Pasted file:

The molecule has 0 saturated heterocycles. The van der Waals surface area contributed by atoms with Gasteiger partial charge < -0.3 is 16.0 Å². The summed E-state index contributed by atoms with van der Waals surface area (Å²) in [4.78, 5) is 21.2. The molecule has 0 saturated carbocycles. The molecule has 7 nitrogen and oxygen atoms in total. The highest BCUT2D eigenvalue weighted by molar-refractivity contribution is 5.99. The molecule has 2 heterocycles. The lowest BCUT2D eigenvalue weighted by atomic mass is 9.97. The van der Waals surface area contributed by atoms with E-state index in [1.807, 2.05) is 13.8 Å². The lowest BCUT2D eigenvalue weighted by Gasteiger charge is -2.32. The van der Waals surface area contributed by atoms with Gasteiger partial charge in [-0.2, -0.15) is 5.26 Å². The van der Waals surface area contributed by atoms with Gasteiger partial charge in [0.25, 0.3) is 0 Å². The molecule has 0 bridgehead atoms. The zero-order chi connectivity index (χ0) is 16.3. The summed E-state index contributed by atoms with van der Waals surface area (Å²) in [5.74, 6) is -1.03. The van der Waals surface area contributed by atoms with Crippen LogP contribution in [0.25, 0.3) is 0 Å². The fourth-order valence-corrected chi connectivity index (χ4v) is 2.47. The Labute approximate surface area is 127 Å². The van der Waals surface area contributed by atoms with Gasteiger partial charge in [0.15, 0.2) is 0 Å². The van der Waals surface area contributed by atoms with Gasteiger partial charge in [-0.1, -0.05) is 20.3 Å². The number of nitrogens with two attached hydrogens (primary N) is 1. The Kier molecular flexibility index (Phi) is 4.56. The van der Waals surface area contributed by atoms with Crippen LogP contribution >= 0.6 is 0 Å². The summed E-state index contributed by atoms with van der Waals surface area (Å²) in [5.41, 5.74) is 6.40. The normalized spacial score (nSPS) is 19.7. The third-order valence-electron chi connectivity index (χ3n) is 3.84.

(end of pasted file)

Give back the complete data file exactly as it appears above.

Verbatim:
The molecule has 0 saturated heterocycles. The van der Waals surface area contributed by atoms with Gasteiger partial charge < -0.3 is 16.0 Å². The summed E-state index contributed by atoms with van der Waals surface area (Å²) in [4.78, 5) is 21.2. The molecule has 0 saturated carbocycles. The molecule has 7 nitrogen and oxygen atoms in total. The highest BCUT2D eigenvalue weighted by molar-refractivity contribution is 5.99. The molecule has 2 heterocycles. The lowest BCUT2D eigenvalue weighted by atomic mass is 9.97. The van der Waals surface area contributed by atoms with E-state index in [1.807, 2.05) is 13.8 Å². The lowest BCUT2D eigenvalue weighted by Gasteiger charge is -2.32. The van der Waals surface area contributed by atoms with Gasteiger partial charge in [-0.2, -0.15) is 5.26 Å². The van der Waals surface area contributed by atoms with Gasteiger partial charge in [0.25, 0.3) is 0 Å². The molecule has 0 bridgehead atoms. The zero-order chi connectivity index (χ0) is 16.3. The summed E-state index contributed by atoms with van der Waals surface area (Å²) in [5.74, 6) is -1.03. The van der Waals surface area contributed by atoms with Crippen LogP contribution in [0.25, 0.3) is 0 Å². The fourth-order valence-corrected chi connectivity index (χ4v) is 2.47. The Labute approximate surface area is 127 Å². The van der Waals surface area contributed by atoms with Gasteiger partial charge in [0.15, 0.2) is 0 Å². The van der Waals surface area contributed by atoms with Gasteiger partial charge in [-0.1, -0.05) is 20.3 Å². The number of nitrogens with two attached hydrogens (primary N) is 1. The Kier molecular flexibility index (Phi) is 4.56. The van der Waals surface area contributed by atoms with Crippen LogP contribution >= 0.6 is 0 Å². The summed E-state index contributed by atoms with van der Waals surface area (Å²) in [5.41, 5.74) is 6.40. The normalized spacial score (nSPS) is 19.7. The third-order valence-electron chi connectivity index (χ3n) is 3.84.